September 26, 2007

In Praise of the Stinky Green Phallus

What's five inches long, shaped like a penis, half-covered with greenish slime, and smells like roadkill soaked in chlorine?

No, it's not Bill O'Reilly!

Give up?

It's Phallus ravenelii!

If you live anywhere east of the Mississippi and have a garden wherein you use woodchips as mulch, you're likely to see one or more of these amazing organisms at some point. I use the word "amazing" here without the slightest hint of sarcasm, because despite the degree to which many people find this fungus offensive to nose and eyes, it is truly a wonder of the biological world.

One of the questions I get most frequently from someone who has found P. ravenelii or other members of its clade is, "Is this stinky, penis-shaped thing hurting my plants?" The answer is an unequivocal no. In fact, if you look carefully at the third photo, you'll see a couple of root-like structures at the base of the fungus that, oddly enough, we mycologists call "rhizomorphs." This word comes from the Greek and means "a thing shaped like a root." Very technical, no? In any case, those rhizomorphs branch into finer and finer filaments in the soil and network with the roots of your plants, which trade off some of the sugar they produce via photosynthesis to gain the advantage of an extended root system. The fungus, you see, is helping the plant to collect phosphorus and nitrogen compounds. So despite the offensive odor and perhaps worrying about your children seeing a big olive-and-white Phallus sticking out of the dirt, stinkhorns like this one are a very good thing to have around, indeed.

Now, why the terrible smell? Thank mutation and natural selection for that one. Yep, good old evolution has been working overtime on this marvelous, chitinous critter. It makes the bad smell to attract flies. The flies land on the slimy spore mass and the spores stick to its feet and abdomen. Now, the fly can't actually eat the fungus, so it flies off still hungry carrying the spores along with it. You can probably guess what happens next; when that fly does finally come upon something to eat, it lands... and the spores fall off. Flies are attracted to materials containing large proportions of soluble nitrogen compounds which, oddly enough, the fungus also likes. The fly has become the vector for the stinkhorn's spores — the only one, in fact. You're looking at a clever specialist, indeed, when you see that P. ravenelii sticking out of your wood chips. It has evolved to take advantage of relationships with two entirely different groups of organisms. Moreover, each stinkhorn species smells a bit different, thus attracting a different selection of flies. Some smell like fecal material and some like decomposing meat and all of their scents are tuned to take advantage of the preferences of a few fly species, and so the stinkhorns spread.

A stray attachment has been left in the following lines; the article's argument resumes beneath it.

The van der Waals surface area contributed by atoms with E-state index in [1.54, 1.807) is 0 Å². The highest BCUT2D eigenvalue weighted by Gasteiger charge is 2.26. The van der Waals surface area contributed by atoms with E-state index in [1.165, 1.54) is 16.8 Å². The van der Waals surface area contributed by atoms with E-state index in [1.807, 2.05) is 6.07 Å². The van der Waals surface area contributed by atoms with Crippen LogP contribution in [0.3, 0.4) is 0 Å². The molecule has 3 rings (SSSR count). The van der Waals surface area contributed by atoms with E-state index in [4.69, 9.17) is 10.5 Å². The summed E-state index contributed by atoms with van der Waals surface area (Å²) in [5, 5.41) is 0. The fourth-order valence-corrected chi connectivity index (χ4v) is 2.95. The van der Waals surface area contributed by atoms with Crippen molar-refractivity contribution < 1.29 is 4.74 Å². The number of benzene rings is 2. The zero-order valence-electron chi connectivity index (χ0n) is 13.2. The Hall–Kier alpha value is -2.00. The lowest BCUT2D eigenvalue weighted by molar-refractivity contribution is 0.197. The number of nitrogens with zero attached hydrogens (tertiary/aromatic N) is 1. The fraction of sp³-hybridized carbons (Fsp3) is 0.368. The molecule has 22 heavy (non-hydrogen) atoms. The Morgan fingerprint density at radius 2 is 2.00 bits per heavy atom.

In the first photo, you can see another interesting feature of this organism. It doesn't simply pop out of the ground all at once like most mushrooms do. No, it's far too clever for that. Instead, what it does is form an "egg" that stays underground, waiting for conditions to be just right to maximize the reproductive effort. The egg has a leathery outer membrane that helps protect the fungus from drying out. Inside that membrane is a highly viscous slime that also keeps it well-hydrated. When soil temperature and moisture are in the right range, the egg ruptures and the fruiting body protrudes upward. You can see the remnants of the egg in the third photo, which leave a structure reminiscent of the Amanita's volva around the base of the stinkhorn.

Whenever someone asks what they should do about the stinkhorns in their garden, I always tell them to just let it sit there and do its thing. Yeah, the smell isn't wonderful, but it will only last for a few days. In the meantime, it's mycelium is helping your plants maximize nutrition and, in any case, it really is an amazing sort of living thing. It just so happens not to care one bit about human aesthetics, like most other organisms, for that matter. That smell is what evolutionary success smells like.

I love the smell of Phallus ravenelii in the morning. It smells like victory.

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